Huddersfield Town were having a fairy tale season before defeating Reading on penalties to win promotion to the Premier League. They had finished near the bottom of the Championship last season and had one of the lower payrolls in the division. They gambled on hiring a first-time manager who had never worked outside of Germany. Now the Terriers are celebrating their first promotion to the top flight since 1972 and they did it by going against the narrative.
As anyone who has watched any Championship football knows, the Terriers adopted an attacking, pressing style of football. David Wagner adopted some of the same tactical traits as his best friend Jurgen Klopp including a frenetic, high-energy from his players. This season this led to a large number of one-goal victories for Huddersfield but also a -2 goal difference as the Terriers were open to giving up goals, especially with a thin roster.
Yet the club with such exciting, high-energy play actually won promotion in quite a dull way. They scored one goal in three matches, won both playoff rounds on penalties, and played better defensively than a club that had been playing their style would’ve been expected to. Why is this?
It comes back to the idea I wrote about two weeks back – managers have an incredible survival instinct. They want to win but they also want to keep their jobs. When managers are described as pragmatic, it usually means he or she is old fashioned in their tactics. Rather than try and implement a more skilled style of play, generally speaking their teams play a defensive shape that utilise set piece opportunities to nick points. Managers can be pragmatic in their implementation of tactics however, and this receives less attention.
The Terriers were the better side in their match against Reading and it shows in the statistics. Reading like to play a possession game and yet only held the ball 52% of the time. Huddersfield had the two best chances within ten minutes of kick-off and maintained an advantage in shots on target and corners. While they pressed sometimes, for majority of the match they allowed Reading to have possession and carry the ball over the halfway line before challenging their possession. Mooy in midfield was particularly lauded by pundits and the manager after the match and rightfully so for his steady play.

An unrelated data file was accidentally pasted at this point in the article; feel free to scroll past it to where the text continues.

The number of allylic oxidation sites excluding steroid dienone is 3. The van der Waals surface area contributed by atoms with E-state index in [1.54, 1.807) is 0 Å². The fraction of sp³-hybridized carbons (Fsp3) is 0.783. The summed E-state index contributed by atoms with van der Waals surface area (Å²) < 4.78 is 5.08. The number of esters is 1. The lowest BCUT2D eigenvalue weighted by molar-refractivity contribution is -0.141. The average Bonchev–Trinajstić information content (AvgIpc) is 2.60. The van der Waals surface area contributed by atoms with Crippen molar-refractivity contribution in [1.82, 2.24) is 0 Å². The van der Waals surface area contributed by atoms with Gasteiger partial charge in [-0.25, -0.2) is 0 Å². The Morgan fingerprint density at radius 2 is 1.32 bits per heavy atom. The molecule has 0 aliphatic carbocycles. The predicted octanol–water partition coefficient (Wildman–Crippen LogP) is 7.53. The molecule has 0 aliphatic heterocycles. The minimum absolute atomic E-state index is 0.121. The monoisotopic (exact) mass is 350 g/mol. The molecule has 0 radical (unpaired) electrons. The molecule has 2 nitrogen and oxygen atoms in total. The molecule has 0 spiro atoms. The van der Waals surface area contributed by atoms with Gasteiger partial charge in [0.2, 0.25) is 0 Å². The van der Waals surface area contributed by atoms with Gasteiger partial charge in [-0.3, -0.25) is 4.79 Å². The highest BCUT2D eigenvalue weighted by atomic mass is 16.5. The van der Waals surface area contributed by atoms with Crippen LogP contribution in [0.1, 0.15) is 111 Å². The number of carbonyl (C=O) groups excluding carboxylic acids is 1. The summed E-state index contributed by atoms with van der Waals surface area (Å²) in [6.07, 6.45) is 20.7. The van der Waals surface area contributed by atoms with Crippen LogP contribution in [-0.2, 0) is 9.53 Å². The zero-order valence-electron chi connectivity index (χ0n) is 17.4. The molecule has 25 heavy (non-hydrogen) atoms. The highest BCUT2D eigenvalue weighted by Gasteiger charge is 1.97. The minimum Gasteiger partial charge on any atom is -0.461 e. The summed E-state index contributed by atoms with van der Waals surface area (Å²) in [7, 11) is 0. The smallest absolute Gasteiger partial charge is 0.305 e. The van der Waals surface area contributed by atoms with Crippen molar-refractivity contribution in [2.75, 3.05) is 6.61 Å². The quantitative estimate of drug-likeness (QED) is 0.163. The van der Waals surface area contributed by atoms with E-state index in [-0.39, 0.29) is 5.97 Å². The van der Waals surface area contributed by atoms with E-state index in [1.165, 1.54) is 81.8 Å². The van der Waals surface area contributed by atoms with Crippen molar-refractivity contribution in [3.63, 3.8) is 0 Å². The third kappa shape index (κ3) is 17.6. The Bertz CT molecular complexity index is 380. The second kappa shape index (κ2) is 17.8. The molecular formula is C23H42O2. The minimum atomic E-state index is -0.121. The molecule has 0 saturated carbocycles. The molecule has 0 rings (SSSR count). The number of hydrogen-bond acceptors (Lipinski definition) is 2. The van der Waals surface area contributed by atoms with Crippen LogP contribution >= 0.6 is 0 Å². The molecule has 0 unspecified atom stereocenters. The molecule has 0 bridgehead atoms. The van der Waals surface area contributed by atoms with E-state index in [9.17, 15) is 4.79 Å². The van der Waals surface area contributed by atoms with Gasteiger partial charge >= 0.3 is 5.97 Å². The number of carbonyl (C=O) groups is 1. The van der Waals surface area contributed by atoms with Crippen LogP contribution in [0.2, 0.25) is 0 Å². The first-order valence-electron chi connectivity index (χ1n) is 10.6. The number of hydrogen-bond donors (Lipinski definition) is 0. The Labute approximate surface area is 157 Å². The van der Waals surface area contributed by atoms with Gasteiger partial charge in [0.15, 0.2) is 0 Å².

But what if the Terriers had played more aggressively in this match? A higher press throughout would have allowed the Royals midfield to pick apart a more widely spread opponent and players like Danny Williams (who was excellent) would have been able to play more incisive passes. As it was, there real opportunities were limited by a more pragmatic opponent.
I had some questions heading into the playoffs about whether David Wagner could adjust to winning not just moral victories but actual victories when it mattered. He had a chance for significant victories in the FA Cup but didn’t land them, and failed to grab a top two spot in the Championship. His conservative, smart game plan over both rounds shows a pragmatic streak that will play well in the Premier League either for Huddersfield or another club.